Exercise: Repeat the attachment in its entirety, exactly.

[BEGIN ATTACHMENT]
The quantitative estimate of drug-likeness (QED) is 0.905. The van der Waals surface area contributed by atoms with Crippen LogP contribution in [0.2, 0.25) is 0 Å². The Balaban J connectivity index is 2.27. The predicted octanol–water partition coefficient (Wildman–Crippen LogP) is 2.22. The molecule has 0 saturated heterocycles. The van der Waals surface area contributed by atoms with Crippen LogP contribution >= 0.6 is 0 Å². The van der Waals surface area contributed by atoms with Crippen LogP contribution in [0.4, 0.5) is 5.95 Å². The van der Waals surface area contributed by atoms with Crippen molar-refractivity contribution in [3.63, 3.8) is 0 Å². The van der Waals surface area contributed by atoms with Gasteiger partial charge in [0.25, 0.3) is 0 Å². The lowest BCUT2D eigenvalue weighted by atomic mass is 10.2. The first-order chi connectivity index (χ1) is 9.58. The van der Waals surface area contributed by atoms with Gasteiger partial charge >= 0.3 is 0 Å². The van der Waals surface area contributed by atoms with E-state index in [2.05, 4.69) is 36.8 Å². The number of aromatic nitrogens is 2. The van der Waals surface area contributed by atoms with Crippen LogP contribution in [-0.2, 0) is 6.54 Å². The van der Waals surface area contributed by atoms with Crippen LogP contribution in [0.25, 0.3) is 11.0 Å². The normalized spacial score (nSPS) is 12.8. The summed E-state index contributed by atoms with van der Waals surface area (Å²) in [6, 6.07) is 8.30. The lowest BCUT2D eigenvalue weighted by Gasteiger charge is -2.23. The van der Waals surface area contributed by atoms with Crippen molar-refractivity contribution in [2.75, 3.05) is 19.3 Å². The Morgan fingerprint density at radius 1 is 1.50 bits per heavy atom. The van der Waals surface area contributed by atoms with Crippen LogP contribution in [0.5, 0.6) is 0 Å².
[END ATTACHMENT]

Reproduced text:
The quantitative estimate of drug-likeness (QED) is 0.905. The van der Waals surface area contributed by atoms with Crippen LogP contribution in [0.2, 0.25) is 0 Å². The Balaban J connectivity index is 2.27. The predicted octanol–water partition coefficient (Wildman–Crippen LogP) is 2.22. The molecule has 0 saturated heterocycles. The van der Waals surface area contributed by atoms with Crippen LogP contribution >= 0.6 is 0 Å². The van der Waals surface area contributed by atoms with Crippen LogP contribution in [0.4, 0.5) is 5.95 Å². The van der Waals surface area contributed by atoms with Crippen molar-refractivity contribution in [3.63, 3.8) is 0 Å². The van der Waals surface area contributed by atoms with Gasteiger partial charge in [0.25, 0.3) is 0 Å². The lowest BCUT2D eigenvalue weighted by atomic mass is 10.2. The first-order chi connectivity index (χ1) is 9.58. The van der Waals surface area contributed by atoms with Gasteiger partial charge >= 0.3 is 0 Å². The van der Waals surface area contributed by atoms with E-state index in [2.05, 4.69) is 36.8 Å². The number of aromatic nitrogens is 2. The van der Waals surface area contributed by atoms with Crippen LogP contribution in [-0.2, 0) is 6.54 Å². The van der Waals surface area contributed by atoms with Crippen LogP contribution in [0.25, 0.3) is 11.0 Å². The normalized spacial score (nSPS) is 12.8. The summed E-state index contributed by atoms with van der Waals surface area (Å²) in [6, 6.07) is 8.30. The lowest BCUT2D eigenvalue weighted by Gasteiger charge is -2.23. The van der Waals surface area contributed by atoms with Crippen molar-refractivity contribution in [2.75, 3.05) is 19.3 Å². The Morgan fingerprint density at radius 1 is 1.50 bits per heavy atom. The van der Waals surface area contributed by atoms with Crippen LogP contribution in [0.5, 0.6) is 0 Å².